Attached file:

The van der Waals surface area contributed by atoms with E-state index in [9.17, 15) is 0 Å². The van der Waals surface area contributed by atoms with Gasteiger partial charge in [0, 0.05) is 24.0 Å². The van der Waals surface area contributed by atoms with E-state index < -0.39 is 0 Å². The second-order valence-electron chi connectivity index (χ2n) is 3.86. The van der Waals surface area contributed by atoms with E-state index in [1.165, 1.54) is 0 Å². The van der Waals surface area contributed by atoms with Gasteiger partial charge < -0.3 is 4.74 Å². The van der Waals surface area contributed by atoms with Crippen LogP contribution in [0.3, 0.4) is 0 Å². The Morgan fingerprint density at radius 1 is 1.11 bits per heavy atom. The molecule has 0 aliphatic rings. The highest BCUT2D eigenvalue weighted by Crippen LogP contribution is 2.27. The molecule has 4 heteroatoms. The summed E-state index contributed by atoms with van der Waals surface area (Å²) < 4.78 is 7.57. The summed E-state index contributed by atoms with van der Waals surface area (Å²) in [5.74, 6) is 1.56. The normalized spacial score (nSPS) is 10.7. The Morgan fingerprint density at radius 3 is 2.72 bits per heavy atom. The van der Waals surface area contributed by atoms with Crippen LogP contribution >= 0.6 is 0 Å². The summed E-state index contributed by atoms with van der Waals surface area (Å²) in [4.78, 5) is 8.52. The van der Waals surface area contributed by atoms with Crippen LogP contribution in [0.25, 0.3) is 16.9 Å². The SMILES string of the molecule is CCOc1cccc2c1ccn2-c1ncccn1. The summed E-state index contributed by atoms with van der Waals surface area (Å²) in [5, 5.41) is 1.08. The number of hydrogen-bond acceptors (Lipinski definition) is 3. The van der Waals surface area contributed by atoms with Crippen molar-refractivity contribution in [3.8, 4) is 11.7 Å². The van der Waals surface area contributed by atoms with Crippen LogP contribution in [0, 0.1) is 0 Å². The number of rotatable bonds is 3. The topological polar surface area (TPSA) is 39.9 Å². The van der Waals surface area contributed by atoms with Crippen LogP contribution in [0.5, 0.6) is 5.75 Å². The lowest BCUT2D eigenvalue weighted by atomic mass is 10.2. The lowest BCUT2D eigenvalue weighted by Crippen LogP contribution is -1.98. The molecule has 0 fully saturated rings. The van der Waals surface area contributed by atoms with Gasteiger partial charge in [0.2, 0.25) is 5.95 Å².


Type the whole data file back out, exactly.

The van der Waals surface area contributed by atoms with E-state index in [9.17, 15) is 0 Å². The van der Waals surface area contributed by atoms with Gasteiger partial charge in [0, 0.05) is 24.0 Å². The van der Waals surface area contributed by atoms with E-state index < -0.39 is 0 Å². The second-order valence-electron chi connectivity index (χ2n) is 3.86. The van der Waals surface area contributed by atoms with E-state index in [1.165, 1.54) is 0 Å². The van der Waals surface area contributed by atoms with Gasteiger partial charge < -0.3 is 4.74 Å². The van der Waals surface area contributed by atoms with Crippen LogP contribution in [0.3, 0.4) is 0 Å². The Morgan fingerprint density at radius 1 is 1.11 bits per heavy atom. The molecule has 0 aliphatic rings. The highest BCUT2D eigenvalue weighted by Crippen LogP contribution is 2.27. The molecule has 4 heteroatoms. The summed E-state index contributed by atoms with van der Waals surface area (Å²) < 4.78 is 7.57. The summed E-state index contributed by atoms with van der Waals surface area (Å²) in [5.74, 6) is 1.56. The normalized spacial score (nSPS) is 10.7. The Morgan fingerprint density at radius 3 is 2.72 bits per heavy atom. The van der Waals surface area contributed by atoms with Crippen LogP contribution >= 0.6 is 0 Å². The summed E-state index contributed by atoms with van der Waals surface area (Å²) in [4.78, 5) is 8.52. The van der Waals surface area contributed by atoms with Crippen LogP contribution in [0.25, 0.3) is 16.9 Å². The SMILES string of the molecule is CCOc1cccc2c1ccn2-c1ncccn1. The summed E-state index contributed by atoms with van der Waals surface area (Å²) in [5, 5.41) is 1.08. The number of hydrogen-bond acceptors (Lipinski definition) is 3. The van der Waals surface area contributed by atoms with Crippen molar-refractivity contribution in [3.8, 4) is 11.7 Å². The van der Waals surface area contributed by atoms with Crippen LogP contribution in [0, 0.1) is 0 Å². The number of rotatable bonds is 3. The topological polar surface area (TPSA) is 39.9 Å². The van der Waals surface area contributed by atoms with Crippen LogP contribution in [0.5, 0.6) is 5.75 Å². The lowest BCUT2D eigenvalue weighted by atomic mass is 10.2. The lowest BCUT2D eigenvalue weighted by Crippen LogP contribution is -1.98. The molecule has 0 fully saturated rings. The van der Waals surface area contributed by atoms with Gasteiger partial charge in [0.2, 0.25) is 5.95 Å².